Big changes are underway at the world’s largest big-box chain. Wal-Mart will be rolling out a more personalized e-Commerce site in 2015, which they promise will “make shopping easier and simpler for customers.” Pulling weather, location and purchase history to generate user-specific home pages, the new feature will allow Wal-Mart to face off with that other retail juggernaut, Amazon.
Of course, Amazon is generally undaunted by competitive moves — the e-retailer has first-mover advantage. With its growth strategy of commerce-first + commerce-meets-physical, Amazon is already embracing the inherent nimbleness and rich data-driven model of a digitally native company, implementing “last mile” channel deliveries such as local depots for click-and-collect.
While Jeff Bezos presses its advantage, smaller e-Commerce operations continue to be squeezed. Mid-market e-retailers will now have two personalized heavyweights to compete with. The announcement makes incorporating more personalization even more pressing for Internet retailers.
The situation is changing rapidly as the share of wallets increasingly tilts to the giant companies over time. What the mid-market e-retailer needs to consider is which companies are investing not only in today’s customer engagement model, but also delivering the buy-anywhere-return-anywhere-support-everywhere model of commerce, whether it’s in-store, in the cloud, or both. If proponents of this model include competitors, the e-retailer should re-examine its platform.
Once a company sets out to revamp, it must decide whether to develop the new site in-house or employ a third party.
Companies go the in-house route not only because they believe they are developing proprietary technology with a competitive edge, but also because they feel a commitment to building competency that will allow teams to stay agile in the fast-moving e-Commerce marketplace. In an economy where computers and commerce evolution continues to reflect Moore’s Law (doubling capacity every two years), retailers must either invest in the leading platform for e-commerce; invest at an equivalent scale to remain competitive; or some combination of both.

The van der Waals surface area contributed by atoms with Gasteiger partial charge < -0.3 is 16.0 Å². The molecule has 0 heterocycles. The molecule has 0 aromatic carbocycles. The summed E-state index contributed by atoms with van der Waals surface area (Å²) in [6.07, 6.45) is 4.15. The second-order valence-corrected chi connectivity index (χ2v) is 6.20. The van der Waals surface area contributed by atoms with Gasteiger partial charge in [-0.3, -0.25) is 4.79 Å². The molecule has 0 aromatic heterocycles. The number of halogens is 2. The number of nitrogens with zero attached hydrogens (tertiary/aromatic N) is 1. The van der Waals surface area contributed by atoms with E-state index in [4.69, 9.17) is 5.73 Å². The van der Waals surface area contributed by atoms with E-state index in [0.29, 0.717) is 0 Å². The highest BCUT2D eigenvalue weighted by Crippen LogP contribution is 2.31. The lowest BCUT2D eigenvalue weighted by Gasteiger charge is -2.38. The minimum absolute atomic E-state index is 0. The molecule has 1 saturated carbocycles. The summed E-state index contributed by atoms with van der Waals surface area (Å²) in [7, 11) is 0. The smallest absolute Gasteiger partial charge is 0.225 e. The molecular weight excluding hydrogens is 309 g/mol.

Mid-market retailers have no doubt recognized that to be competitive, they must implement a comprehensive omnichannel business model that incorporates best practices, which is tough to jump start for a midsize company that is trying to transition from traditional models.
Fortunately, mid-market retailers do not have to create their own technology capability. They can acquire a platform on-premise or base it in the cloud, all the while maintaining their flexibility to respond to trends.
Mid-market e-Tailers should not consider the traditional feature/function debate when selecting a platform. Things are moving too fast in this market to worry about the last 10 percent of functionality. Instead, they need to be thinking about how their commerce platform fits into the overall customer engagement strategy, how they leverage next-generation customer experience scenarios to the benefit of their customers (including offline if they also have stores), and how they establish a rich data environment that assists customers on their shopping journey. With this shift in focus, they will see that the game — and market share — will go to those companies which share their vision for commerce — and experience — enablement.
Rick Chavie is Vice President, OmniCommerce for hybris. He is responsible for creating the OmniCommerce vision and technology platform that enables seamless customer experiences across digital and physical touch points for global and mid-market companies in all major industry verticals. Chavie brings more than 25 years of industry experience including leadership roles at retailers such as The Home Depot and C&A, where he led transformation and growth programs. He has also held executive roles in technology, which include leading the global retail and wholesale business at SAP and leading global marketing and solution deployment for the retail and hospitality business at NCR. He has also served clients across the major retail and wholesale verticals, including hardlines, softlines, and food, and branded consumer manufacturers in his partner and leadership roles at Deloitte and Accenture.